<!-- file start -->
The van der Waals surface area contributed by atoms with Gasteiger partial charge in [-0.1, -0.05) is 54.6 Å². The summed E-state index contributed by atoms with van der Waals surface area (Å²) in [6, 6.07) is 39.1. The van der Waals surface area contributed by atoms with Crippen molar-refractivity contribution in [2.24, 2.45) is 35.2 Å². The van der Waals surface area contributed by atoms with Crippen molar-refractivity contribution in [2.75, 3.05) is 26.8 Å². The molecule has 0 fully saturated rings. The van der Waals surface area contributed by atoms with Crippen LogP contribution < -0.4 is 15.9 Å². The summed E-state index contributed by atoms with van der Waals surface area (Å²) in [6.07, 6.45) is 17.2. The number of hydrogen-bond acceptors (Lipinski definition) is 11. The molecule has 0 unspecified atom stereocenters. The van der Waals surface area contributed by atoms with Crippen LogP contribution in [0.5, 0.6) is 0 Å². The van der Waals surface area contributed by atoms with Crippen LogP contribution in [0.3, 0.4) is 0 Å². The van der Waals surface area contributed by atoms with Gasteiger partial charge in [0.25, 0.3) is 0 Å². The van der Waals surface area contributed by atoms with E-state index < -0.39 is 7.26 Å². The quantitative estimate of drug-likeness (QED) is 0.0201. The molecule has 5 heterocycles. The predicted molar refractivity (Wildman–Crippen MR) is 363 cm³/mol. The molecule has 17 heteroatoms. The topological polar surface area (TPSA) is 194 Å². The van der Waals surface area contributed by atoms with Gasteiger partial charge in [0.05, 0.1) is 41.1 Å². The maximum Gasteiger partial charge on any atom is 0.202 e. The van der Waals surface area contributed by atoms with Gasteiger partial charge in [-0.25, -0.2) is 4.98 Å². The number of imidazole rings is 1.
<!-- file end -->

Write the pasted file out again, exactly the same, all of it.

The van der Waals surface area contributed by atoms with Gasteiger partial charge in [-0.1, -0.05) is 54.6 Å². The summed E-state index contributed by atoms with van der Waals surface area (Å²) in [6, 6.07) is 39.1. The van der Waals surface area contributed by atoms with Crippen molar-refractivity contribution in [2.24, 2.45) is 35.2 Å². The van der Waals surface area contributed by atoms with Crippen molar-refractivity contribution in [2.75, 3.05) is 26.8 Å². The molecule has 0 fully saturated rings. The van der Waals surface area contributed by atoms with Crippen LogP contribution < -0.4 is 15.9 Å². The summed E-state index contributed by atoms with van der Waals surface area (Å²) in [6.07, 6.45) is 17.2. The number of hydrogen-bond acceptors (Lipinski definition) is 11. The molecule has 0 unspecified atom stereocenters. The van der Waals surface area contributed by atoms with Crippen LogP contribution in [0.5, 0.6) is 0 Å². The van der Waals surface area contributed by atoms with Crippen LogP contribution in [0.3, 0.4) is 0 Å². The van der Waals surface area contributed by atoms with Gasteiger partial charge in [0.25, 0.3) is 0 Å². The van der Waals surface area contributed by atoms with E-state index < -0.39 is 7.26 Å². The quantitative estimate of drug-likeness (QED) is 0.0201. The molecule has 5 heterocycles. The predicted molar refractivity (Wildman–Crippen MR) is 363 cm³/mol. The molecule has 17 heteroatoms. The topological polar surface area (TPSA) is 194 Å². The van der Waals surface area contributed by atoms with Gasteiger partial charge in [0.05, 0.1) is 41.1 Å². The maximum Gasteiger partial charge on any atom is 0.202 e. The van der Waals surface area contributed by atoms with Gasteiger partial charge in [-0.25, -0.2) is 4.98 Å². The number of imidazole rings is 1.